Posts Tagged ‘Michael Swanwick’


Escape Pod 418: The Dala Horse

The Dala Horse

by Michael Swanwick

Something terrible had happened. Linnea did not know what it was. But her father had looked pale and worried, and her mother had told her, very fiercely, “Be brave!” and now she had to leave, and it was all the result of that terrible thing.

The three of them lived in a red wooden house with steep black roofs by the edge of the forest. From the window of her attic room, Linnea could see a small lake silver with ice very far away. The design of the house was unchanged from all the way back in the days of the Coffin People, who buried their kind in beautiful polished boxes with metal fittings like nothing anyone made anymore. Uncle Olaf made a living hunting down their coffin-sites and salvaging the metal from them. He wore a necklace of gold rings he had found, tied together with silver wire.

“Don’t go near any roads,” her father had said. “Especially the old ones.” He’d given her a map. “This will help you find your grandmother’s house.”


“No, Far-Mor. My mother. In Godastor.”

Godastor was a small settlement on the other side of the mountain. Linnea had no idea how to get there. But the map would tell her.

Her mother gave her a little knapsack stuffed with food, and a quick hug. She shoved something deep in the pocket of Linnea’s coat and said, “Now go! Before it comes!”

“Good-bye, Mor and Far,” Linnea had said formally, and bowed.

Then she’d left.
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Escape Pod 385: The Very Pulse of the Machine

Show Notes

Special thanks to user ERH at who created and/or recorded the sound effect used in this episode!

The Very Pulse of the Machine

by Michael Swanwick


The radio came on.


Martha kept her eyes forward, concentrated on walking. Jupiter to one shoulder, Daedalus’s plume to the other. Nothing to it. Just trudge, drag, trudge, drag. Piece of cake.


She chinned the radio off.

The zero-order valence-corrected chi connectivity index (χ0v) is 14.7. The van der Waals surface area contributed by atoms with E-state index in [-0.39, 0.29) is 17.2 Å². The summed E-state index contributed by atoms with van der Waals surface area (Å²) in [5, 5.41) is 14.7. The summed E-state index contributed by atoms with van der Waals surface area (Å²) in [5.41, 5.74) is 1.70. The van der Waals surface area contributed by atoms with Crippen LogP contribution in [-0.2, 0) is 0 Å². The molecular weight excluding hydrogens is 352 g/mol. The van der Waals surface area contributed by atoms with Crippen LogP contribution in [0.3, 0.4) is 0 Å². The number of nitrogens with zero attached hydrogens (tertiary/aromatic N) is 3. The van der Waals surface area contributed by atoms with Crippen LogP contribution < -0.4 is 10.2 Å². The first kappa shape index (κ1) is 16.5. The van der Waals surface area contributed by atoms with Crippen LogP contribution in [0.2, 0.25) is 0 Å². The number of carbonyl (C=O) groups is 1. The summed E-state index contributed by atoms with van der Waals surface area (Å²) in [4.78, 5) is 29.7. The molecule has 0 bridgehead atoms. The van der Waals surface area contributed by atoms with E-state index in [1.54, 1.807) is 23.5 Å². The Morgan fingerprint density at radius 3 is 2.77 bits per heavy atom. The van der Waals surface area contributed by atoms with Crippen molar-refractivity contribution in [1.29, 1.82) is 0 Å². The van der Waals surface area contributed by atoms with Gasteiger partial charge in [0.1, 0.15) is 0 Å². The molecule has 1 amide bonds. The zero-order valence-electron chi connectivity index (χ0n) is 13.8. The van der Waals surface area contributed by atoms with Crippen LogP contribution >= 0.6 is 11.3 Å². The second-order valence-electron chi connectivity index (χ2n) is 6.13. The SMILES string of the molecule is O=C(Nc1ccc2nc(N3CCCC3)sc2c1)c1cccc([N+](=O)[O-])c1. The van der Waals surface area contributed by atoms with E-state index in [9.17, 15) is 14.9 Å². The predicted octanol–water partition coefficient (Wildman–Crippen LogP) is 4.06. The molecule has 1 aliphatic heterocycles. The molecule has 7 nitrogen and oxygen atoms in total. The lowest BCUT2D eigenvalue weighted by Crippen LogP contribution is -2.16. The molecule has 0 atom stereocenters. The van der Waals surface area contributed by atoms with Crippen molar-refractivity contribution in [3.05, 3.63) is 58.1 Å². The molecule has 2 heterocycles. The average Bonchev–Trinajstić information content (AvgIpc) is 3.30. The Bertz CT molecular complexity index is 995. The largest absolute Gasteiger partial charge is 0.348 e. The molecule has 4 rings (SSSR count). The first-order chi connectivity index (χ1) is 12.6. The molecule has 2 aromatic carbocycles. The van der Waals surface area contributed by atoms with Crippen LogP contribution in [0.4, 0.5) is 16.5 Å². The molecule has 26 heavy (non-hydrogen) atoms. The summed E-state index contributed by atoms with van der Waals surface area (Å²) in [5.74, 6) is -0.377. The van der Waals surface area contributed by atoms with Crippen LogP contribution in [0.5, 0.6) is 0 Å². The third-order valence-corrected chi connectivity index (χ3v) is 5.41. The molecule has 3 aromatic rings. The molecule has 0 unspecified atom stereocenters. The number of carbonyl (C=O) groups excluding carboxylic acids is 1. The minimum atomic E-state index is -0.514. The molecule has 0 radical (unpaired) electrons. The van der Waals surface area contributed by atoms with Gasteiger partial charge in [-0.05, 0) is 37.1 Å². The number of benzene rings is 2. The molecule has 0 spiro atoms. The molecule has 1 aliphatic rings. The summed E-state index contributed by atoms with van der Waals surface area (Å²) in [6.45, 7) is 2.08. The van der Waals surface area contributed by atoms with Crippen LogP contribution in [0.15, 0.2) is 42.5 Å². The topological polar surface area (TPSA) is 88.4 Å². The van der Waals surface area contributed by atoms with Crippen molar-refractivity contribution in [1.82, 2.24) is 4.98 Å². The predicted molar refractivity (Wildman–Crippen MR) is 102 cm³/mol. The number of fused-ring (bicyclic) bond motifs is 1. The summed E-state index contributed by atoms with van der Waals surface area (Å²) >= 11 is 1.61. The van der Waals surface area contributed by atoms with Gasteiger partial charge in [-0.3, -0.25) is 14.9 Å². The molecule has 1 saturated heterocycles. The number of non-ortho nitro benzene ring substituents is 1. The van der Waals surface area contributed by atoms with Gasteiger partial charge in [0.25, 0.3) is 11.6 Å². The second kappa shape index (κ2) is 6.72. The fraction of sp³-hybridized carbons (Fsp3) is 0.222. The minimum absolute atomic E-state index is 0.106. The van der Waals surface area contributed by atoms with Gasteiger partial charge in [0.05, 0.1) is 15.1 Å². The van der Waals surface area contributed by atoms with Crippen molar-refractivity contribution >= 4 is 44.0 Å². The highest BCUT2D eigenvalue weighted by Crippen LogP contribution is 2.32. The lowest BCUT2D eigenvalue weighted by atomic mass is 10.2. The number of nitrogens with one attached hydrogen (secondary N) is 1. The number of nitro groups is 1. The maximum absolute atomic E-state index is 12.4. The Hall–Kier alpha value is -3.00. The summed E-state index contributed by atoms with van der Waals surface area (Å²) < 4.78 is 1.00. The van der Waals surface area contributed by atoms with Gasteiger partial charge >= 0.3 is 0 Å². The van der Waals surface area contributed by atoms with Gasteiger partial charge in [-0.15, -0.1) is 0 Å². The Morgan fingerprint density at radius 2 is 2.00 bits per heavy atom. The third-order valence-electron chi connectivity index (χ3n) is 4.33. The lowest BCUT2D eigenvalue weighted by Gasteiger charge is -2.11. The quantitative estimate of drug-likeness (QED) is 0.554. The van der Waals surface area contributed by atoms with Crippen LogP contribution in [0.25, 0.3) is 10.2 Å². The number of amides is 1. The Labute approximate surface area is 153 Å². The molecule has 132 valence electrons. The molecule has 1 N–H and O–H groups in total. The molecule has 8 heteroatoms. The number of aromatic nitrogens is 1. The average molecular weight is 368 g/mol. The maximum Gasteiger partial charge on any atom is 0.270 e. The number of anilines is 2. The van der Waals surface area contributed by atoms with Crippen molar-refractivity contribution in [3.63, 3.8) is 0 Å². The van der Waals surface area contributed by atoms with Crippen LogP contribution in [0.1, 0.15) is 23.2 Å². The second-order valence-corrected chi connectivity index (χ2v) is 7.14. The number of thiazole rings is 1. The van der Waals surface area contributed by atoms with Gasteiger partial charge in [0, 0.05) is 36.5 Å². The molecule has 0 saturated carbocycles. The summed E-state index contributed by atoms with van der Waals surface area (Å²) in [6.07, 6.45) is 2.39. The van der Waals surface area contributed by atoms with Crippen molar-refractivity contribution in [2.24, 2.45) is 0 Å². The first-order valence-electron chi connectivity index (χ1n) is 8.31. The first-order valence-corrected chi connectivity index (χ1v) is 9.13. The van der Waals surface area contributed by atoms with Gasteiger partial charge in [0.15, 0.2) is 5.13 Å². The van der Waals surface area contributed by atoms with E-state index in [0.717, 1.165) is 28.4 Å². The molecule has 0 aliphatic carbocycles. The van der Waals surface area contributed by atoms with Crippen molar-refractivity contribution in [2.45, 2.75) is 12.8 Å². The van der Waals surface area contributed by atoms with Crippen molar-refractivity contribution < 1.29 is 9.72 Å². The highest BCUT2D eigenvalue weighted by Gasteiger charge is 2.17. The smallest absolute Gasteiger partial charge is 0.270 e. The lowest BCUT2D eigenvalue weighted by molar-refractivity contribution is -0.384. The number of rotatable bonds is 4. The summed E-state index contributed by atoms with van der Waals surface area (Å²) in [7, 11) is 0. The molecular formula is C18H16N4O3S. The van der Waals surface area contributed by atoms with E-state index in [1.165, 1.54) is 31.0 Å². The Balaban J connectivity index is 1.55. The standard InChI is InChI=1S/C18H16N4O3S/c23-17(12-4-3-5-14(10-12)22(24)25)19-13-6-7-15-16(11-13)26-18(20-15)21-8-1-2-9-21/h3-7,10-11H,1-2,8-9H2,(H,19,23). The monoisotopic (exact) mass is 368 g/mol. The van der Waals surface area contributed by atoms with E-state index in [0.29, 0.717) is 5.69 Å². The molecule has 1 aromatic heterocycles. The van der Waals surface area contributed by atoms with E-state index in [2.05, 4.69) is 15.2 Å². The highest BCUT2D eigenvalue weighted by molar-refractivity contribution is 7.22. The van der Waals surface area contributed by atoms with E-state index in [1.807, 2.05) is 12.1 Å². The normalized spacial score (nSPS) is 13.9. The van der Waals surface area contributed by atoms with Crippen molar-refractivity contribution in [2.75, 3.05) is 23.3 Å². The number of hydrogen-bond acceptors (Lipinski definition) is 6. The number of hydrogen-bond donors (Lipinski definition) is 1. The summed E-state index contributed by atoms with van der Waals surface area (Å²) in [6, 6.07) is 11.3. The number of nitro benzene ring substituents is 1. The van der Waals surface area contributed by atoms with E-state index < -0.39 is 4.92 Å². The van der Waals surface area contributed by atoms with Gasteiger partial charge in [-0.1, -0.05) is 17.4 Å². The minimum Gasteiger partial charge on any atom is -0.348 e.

“Hell. Oh. Kiv. El. Sen.”

“Shut up, shut up, shut up!” Martha gave the rope an angry jerk, making the sledge carrying Burton’s body jump and bounce on the sulfur hardpan. “You’re dead, Burton, I’ve checked, there’s a hole in your faceplate big enough to stick a fist through, and I really don’t want to crack up. I’m in kind of a tight spot here and I can’t afford it, okay? So be nice and just shut the f*** up.”

“Not. Bur. Ton.”

“Do it anyway.”

She chinned the radio off again.

Jupiter loomed low on the western horizon, big and bright and beautiful and, after two weeks on Io, easy to ignore. To her left, Daedalus was spewing sulfur and sulfur dioxide in a fan two hundred kilometers high. The plume caught the chill light from an unseen sun and her visor rendered it a pale and lovely blue. Most spectacular view in the universe, and she was in no mood to enjoy it.


Before the voice could speak again, Martha said, “I am not going crazy, you’re just the voice of my subconscious, I don’t have the time to waste trying to figure out what unresolved psychological conflicts gave rise to all this, and I am not going to listen to anything you have to say.”


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Book Review: “Dancing with Bears” by Michael Swanwick

The law-breaking but good-hearted character is one that most of us have come across in our consumption of media. From smuggler Han Solo to counter-terrorism agent Jack Bauer, we’ve time and again rooted for men and women who break the rules in pursuit of a greater good — often reluctantly.

And then there’s Darger and Surplus, who have absolutely no desire to be a force for good. They’re in Russia to make money via a complicated con involving seven beautiful women and an ambassadorship. This is the general plot of Dancing With Bears, the new novel by Michael Swanwick.

The principle characters of Dancing With Bears are Aubrey Darger, a debonair Englishman, and “Surplus” — that is, Sir Blackthorpe Ravenscairn de Plus Precieux — who is a dog. Well, a dog genetically engineered to have the intelligence and bearing of a man, but a dog just the same. Together, Darger and Surplus use their not-inconsiderable intelligence to try and make a buck, or a ruble, or whatever the local currency might be. These gentlemen are dropped into a futuristic Russia, but not a future you might expect. At first, when reading the novel, I thought we were in an alternate past, but as Swanwick takes us through the story, it becomes clear that the technological utopia came and went. There’s still touches of technology here and there, but on the whole the Russia through which Darger and Surplus travel is quite non-technical. Think New Crobuzon with less machinery.

Our story begins with Darger and Surplus in the service of a Byzantine prince and ambassador to Moscow, who is conveying the Pearls of Byzantium — seven physically-flawless women genetically engineered for maximum pleasure, but who can only touch their intended husband — to that great city. Early on they rescue a man from a cybernetic wolf and have a small layover at his home, during which the man’s son, Arkady, is exiled for attempting to profess his love to one of the Pearls. Later, when the group arrives in Moscow, Surplus is forced to take on the mantle of ambassadorship while Darger begins searching for their true prize: the lost library of Ivan the Great. These two missions bring our heroes in contact with a huge cast of characters and a broad series of machinations to bring about a revolution in Moscow.